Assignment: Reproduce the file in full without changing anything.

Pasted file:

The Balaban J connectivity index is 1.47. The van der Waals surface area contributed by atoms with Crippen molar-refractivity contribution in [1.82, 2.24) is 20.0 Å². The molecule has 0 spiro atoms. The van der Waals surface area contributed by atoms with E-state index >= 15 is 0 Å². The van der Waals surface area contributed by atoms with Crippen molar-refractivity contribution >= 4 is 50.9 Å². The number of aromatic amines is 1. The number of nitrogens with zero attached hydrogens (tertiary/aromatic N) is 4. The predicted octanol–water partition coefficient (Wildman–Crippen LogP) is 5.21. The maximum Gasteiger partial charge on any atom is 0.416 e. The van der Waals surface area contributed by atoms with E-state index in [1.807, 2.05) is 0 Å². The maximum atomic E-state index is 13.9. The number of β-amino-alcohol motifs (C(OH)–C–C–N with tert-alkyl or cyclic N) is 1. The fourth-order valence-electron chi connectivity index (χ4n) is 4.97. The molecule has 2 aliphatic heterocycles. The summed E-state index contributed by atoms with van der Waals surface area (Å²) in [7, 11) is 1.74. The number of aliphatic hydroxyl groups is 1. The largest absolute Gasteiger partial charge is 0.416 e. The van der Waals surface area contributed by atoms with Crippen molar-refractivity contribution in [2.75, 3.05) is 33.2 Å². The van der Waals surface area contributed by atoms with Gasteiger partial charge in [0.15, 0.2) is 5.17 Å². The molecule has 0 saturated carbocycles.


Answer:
The Balaban J connectivity index is 1.47. The van der Waals surface area contributed by atoms with Crippen molar-refractivity contribution in [1.82, 2.24) is 20.0 Å². The molecule has 0 spiro atoms. The van der Waals surface area contributed by atoms with E-state index >= 15 is 0 Å². The van der Waals surface area contributed by atoms with Crippen molar-refractivity contribution >= 4 is 50.9 Å². The number of aromatic amines is 1. The number of nitrogens with zero attached hydrogens (tertiary/aromatic N) is 4. The predicted octanol–water partition coefficient (Wildman–Crippen LogP) is 5.21. The maximum Gasteiger partial charge on any atom is 0.416 e. The van der Waals surface area contributed by atoms with E-state index in [1.807, 2.05) is 0 Å². The maximum atomic E-state index is 13.9. The number of β-amino-alcohol motifs (C(OH)–C–C–N with tert-alkyl or cyclic N) is 1. The fourth-order valence-electron chi connectivity index (χ4n) is 4.97. The molecule has 2 aliphatic heterocycles. The summed E-state index contributed by atoms with van der Waals surface area (Å²) in [7, 11) is 1.74. The number of aliphatic hydroxyl groups is 1. The largest absolute Gasteiger partial charge is 0.416 e. The van der Waals surface area contributed by atoms with Crippen molar-refractivity contribution in [2.75, 3.05) is 33.2 Å². The van der Waals surface area contributed by atoms with Gasteiger partial charge in [0.15, 0.2) is 5.17 Å². The molecule has 0 saturated carbocycles.